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Review: AMD Ryzen 5 1400 and Ryzen 5 1600 (14nm)

by Tarinder Sandhu on 26 May 2017, 10:00

Tags: AMD (NYSE:AMD)

Quick Link: HEXUS.net/qadhpj

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Introduction

Battle has well and truly been joined in the consumer CPU space since AMD brought some much-needed mojo when it released a series of Ryzen chips.

Over the course of the last three months we have seen the Ryzen 7 1800X, Ryzen 7 1700X, Ryzen 7 1700, and Ryzen 5 1600X and 1500X, so all that is left is to take a look at the remaining two - Ryzen 5 1600 and Ryzen 5 1400.

And these two CPUs are interesting insofar as they reduce the price of entry to the four- and six-core models, now coming in at $169 and $219, respectively.

AMD Ryzen CPU Specifications

Model
Cores / Threads
TDP
L3 Cache
Base Clock
Turbo Clock
XFR
Memory
Package
Price
AMD Ryzen 7 1800X
8 / 16
95W
16MB
3.6GHz
4.0GHz
100MHz
DDR4-2666
AM4
$499
AMD Ryzen 7 1700X
8 / 16
95W
16MB
3.4GHz
3.8GHz
100MHz
DDR4-2666
AM4
$399
AMD Ryzen 7 1700
8 / 16
65W
16MB
3.0GHz
3.7GHz
50MHz
DDR4-2666
AM4
$329
AMD Ryzen 5 1600X
6 / 12
95W
16MB
3.6GHz
4.0GHz
100MHz
DDR4-2666
AM4
$249
AMD Ryzen 5 1600
6 / 12
65W
16MB
3.2GHz
3.6GHz
100MHz
DDR4-2666
AM4
$219
AMD Ryzen 5 1500X
4 / 8
65W
16MB
3.5GHz
3.7GHz
200MHz
DDR4-2666
AM4
$189
AMD Ryzen 5 1400
4 / 8
65W
8MB
3.2GHz
3.4GHz
50MHz
DDR4-2666
AM4
$169


The familiar table spells out the differences between processors. Ryzen 5 1600 is a scaled down version of the 1600X. The reduced frequency, which now peaks at 3.6GHz, means it is about 10 per cent slower than the 1600X. However, one benefit is reduced power consumption, quoted as 65W TDP, so it's more suitable for those of you who want to run six cores and 12 threads in a smaller, space-restricted form factor.

Ryzen 5 1400, on the other hand, loses out on both frequency and L3 cache when compared to the next model up, R5 1500X. There's also lower speed potential because the XFR clock, which is an additional boost if cooling is sufficient, is only 50MHz. Really, R5 1400 is the runt of the Ryzen litter; it must use the lowest-performing dies off the wafer. In that context, the $20 saving between it and R5 1500X seems rather too small.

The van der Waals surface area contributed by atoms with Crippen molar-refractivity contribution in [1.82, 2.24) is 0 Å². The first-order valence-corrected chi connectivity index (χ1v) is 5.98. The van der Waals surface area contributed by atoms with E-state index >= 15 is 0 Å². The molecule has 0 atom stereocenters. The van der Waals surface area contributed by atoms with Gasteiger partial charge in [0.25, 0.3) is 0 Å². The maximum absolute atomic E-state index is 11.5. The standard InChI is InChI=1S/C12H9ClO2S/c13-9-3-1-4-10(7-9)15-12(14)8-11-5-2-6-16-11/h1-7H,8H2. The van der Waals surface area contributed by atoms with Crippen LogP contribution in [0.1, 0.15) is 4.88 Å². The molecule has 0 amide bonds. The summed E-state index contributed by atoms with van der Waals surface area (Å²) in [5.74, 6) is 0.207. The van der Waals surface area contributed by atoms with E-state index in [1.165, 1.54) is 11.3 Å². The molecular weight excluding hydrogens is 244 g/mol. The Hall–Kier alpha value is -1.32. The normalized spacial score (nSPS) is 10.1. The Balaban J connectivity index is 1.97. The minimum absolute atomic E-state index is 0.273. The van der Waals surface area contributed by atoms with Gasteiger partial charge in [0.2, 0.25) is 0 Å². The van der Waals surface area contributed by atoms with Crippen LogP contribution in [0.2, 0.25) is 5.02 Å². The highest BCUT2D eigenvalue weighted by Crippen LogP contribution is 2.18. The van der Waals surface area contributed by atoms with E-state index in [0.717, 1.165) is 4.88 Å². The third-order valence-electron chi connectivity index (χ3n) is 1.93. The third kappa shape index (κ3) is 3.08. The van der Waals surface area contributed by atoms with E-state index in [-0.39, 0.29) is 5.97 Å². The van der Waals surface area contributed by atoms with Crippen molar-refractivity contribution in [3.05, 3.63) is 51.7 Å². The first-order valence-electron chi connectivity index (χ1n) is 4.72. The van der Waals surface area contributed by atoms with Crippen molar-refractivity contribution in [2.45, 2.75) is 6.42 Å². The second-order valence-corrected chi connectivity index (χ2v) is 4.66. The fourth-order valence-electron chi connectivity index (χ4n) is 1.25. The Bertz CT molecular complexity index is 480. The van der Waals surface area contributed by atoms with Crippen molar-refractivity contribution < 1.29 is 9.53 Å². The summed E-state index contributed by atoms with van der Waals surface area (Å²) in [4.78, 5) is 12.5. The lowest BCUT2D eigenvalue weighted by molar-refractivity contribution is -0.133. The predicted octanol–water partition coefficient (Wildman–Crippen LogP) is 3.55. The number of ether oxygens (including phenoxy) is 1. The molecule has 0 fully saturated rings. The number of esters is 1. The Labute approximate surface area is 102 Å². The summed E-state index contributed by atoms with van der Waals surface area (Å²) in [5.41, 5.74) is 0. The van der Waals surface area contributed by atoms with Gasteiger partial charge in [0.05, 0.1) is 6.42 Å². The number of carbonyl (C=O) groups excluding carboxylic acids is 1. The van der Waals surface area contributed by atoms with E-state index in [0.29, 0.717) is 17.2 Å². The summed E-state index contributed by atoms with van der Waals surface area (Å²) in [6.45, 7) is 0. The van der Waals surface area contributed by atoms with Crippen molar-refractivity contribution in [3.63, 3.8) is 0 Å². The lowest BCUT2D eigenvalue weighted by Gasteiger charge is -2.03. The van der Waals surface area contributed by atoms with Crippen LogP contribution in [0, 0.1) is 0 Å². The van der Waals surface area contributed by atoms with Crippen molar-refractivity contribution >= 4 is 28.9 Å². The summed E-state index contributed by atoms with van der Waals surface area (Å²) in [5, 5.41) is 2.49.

AMD vs. Intel price comparison

AMD
Price
Intel
AMD Ryzen 5 1600X (6 / 12)
$249/$243
Intel Core i5-7600K (4 / 4)
AMD Ryzen 5 1600 (6 / 12)
$219/$213
Intel Core i5-7600T (4 / 4)
AMD Ryzen 5 1500X (4 / 8)
$189/$192
Intel Core i5-7500 (4 / 4)
AMD Ryzen 5 1400 (4 / 8)
$169/$168
Intel Core i3-7350K (2 / 4)

So why has AMD decided to launch seven Ryzen chips that are, in effect, bunched closely to each other in the financial stakes. The answer, quite simply, has to do with positioning against extant Intel processors.

AMD knows that it won't win in lightly-threaded applications but should have a commanding price-to-performance lead when all cores and threads are tasked, because it offers more of each.

For example, at the $220 mark, AMD has a 6C/12T topology, compared to a maximum of 4C/4T for Intel. Similarly, dropping all the way down to $170 or so still gives AMD a massive thread-to-thread win, mitigating its lower IPC.


One could argue that fitting in more threading capability is easier if the chips' TDP is huge; the older FX-9590 is guilty of this charge. As you know, AMD specifies these two chips at 65W each, meaning the bang4watt, especially for the Ryzen 5 1600, should be exceptional.

You shouldn't need over-the-top cooling to keep these latest Ryzen 5 chips in check. AMD bundles the R5 1400 with the Wraith Stealth heatsink whilst the R5 1600 gets the better-performing Wraith Spire.

Decent prices and lots of threads are the hallmark of Ryzen 5. With the test system primed and numbers against a vast array of other chips already run, let's see how they stack up against the competition.